28 Jun

Open Culture

Open culture is truly about cultural understanding.  There are many places “out there” to research and study culture.  However, most of the knowledge available has not been curated.  In other words much about culture is not valid information; or it is only about travel information that barely gives a glimpse of the culture of your destination.  Culture is not just about food, regalia, or the high-profile people.

My Cultural Anthropology teacher, long ago, summed up what culture is actually about.  He said, “Culture is really about everyday life.”  What do people do when they wake up?  How do they make a living?  What are their core values?  How is food acquired and shared? How are children reared and taught about their own culture? Cultural knowledge is also better understood and studied within the background of anthropology, as on this site.

Since culture is learned and not inherited; how do people learn how to thrive in their own surroundings?  Humans learn culture, first from their parents and relatives.  They also learn culture from their peers.  Educational opportunities also provide cultural insights.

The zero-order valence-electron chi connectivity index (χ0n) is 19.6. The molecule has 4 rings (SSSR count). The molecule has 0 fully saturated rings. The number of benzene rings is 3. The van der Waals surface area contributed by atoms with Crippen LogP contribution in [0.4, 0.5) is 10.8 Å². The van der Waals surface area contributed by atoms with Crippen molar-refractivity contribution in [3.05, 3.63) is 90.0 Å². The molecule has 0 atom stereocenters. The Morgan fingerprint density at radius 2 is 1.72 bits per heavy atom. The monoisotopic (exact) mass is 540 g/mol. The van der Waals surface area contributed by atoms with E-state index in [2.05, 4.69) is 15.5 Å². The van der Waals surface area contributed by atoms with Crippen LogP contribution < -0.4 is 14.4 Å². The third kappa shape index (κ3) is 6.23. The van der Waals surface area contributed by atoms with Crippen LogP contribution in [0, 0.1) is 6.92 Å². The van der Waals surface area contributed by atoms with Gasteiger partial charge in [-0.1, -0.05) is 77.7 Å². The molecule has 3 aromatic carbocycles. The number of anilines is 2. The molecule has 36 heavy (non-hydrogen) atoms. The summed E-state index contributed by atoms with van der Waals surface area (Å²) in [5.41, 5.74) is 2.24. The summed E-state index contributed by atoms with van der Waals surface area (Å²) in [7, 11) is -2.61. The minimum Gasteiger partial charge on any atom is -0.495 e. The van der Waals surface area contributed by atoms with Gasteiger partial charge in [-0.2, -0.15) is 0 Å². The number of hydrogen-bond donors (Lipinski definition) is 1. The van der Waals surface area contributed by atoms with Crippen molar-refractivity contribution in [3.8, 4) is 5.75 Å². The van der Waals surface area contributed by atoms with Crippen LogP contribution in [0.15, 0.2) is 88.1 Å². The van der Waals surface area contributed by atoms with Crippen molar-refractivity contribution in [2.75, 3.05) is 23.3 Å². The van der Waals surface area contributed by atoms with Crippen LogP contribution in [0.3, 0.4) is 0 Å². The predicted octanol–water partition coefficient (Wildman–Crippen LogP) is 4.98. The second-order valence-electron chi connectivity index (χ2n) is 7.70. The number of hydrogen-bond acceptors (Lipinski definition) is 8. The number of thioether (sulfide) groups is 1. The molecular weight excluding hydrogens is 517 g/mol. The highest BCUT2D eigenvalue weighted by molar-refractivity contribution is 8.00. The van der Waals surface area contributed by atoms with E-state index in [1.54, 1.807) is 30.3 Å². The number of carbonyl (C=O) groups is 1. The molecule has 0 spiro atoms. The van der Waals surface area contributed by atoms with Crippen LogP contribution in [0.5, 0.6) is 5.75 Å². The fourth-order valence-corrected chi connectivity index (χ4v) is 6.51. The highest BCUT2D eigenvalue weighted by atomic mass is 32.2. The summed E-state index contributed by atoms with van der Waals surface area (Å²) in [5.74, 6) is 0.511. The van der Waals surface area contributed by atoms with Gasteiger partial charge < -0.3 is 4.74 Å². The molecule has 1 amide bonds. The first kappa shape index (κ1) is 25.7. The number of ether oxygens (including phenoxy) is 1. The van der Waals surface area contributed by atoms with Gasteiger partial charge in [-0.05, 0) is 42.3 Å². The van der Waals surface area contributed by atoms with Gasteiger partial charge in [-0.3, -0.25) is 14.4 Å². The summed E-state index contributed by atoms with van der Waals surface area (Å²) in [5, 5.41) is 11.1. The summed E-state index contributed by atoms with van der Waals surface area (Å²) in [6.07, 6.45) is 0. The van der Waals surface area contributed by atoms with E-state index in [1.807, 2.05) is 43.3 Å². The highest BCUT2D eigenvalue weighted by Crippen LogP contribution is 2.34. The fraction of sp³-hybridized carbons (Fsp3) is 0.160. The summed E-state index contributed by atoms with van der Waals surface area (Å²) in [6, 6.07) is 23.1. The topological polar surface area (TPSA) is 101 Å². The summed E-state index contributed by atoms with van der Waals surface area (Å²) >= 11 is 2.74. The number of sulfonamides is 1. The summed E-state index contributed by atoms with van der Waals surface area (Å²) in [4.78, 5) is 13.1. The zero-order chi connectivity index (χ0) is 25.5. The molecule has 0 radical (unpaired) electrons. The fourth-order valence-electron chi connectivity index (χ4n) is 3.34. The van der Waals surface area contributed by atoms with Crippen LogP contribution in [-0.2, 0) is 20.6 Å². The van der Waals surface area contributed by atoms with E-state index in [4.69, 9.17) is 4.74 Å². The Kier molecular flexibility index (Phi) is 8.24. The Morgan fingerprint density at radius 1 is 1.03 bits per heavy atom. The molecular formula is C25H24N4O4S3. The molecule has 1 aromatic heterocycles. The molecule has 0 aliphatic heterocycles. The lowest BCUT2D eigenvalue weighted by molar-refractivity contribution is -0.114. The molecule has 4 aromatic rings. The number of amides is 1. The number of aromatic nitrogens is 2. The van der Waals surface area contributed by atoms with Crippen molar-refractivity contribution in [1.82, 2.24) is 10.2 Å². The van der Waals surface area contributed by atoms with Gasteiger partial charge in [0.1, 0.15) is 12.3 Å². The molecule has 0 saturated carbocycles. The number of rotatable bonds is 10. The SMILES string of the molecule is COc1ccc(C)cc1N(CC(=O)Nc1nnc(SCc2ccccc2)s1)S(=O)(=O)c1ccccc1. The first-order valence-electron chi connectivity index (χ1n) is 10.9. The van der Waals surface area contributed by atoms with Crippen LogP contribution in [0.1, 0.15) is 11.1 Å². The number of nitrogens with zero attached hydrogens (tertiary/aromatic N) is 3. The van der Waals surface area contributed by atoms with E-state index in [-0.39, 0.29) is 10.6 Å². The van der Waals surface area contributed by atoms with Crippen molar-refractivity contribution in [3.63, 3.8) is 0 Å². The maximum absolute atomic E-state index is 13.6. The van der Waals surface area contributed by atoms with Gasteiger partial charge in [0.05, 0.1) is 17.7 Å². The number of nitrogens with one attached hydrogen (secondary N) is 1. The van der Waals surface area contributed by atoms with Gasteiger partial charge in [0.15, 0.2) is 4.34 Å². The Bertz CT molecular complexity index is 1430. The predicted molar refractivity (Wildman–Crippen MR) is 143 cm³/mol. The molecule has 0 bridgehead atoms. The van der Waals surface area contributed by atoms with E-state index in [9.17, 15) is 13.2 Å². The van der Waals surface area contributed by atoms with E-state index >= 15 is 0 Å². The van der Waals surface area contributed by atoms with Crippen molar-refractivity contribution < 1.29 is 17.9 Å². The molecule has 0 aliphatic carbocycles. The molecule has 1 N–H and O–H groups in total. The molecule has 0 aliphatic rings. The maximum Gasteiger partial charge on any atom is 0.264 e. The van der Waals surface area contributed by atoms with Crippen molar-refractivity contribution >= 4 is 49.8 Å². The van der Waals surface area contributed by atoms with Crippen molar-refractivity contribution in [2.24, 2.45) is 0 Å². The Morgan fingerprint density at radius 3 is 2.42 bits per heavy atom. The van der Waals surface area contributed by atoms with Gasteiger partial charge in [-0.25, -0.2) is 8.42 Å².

Culture changes.  It is dynamic and not static. All people do not not live their culture the same way.  Cultural changes can be adaptive or maladaptive.  What does that mean?  What are bio-cultural connections?  We hear so much; and read so much about diversity.  Usually diversity is discussed about outside appearances of people; yet diversity is so much more.

Learning how people are enculturated is extremely enlightening.  It helps people discover themselves.  Understanding the role of enculturation, and how it produces certain behaviors, helps us to understand others in ways we might not consider.  In addition to what is shared on this site in cultural understanding, the following link is a great place to acquire more responsible cultural knowledge.  http://www.openculture.com/freeonlinecourses

The courses on, itsallaboutculture.com, are quick, easy to comprehend, and also free. The difference is that specific cultural knowledge is focused on specific aspects of culture, such as religion, making a living, and enculturation, within specific cultural environments – like the Global Villages that are highlighted.  There is much open culture here to explore when you want to focus on small units of understandable knowledge, which can be acquired on your own time, anytime, and anywhere since we are also very mobile.

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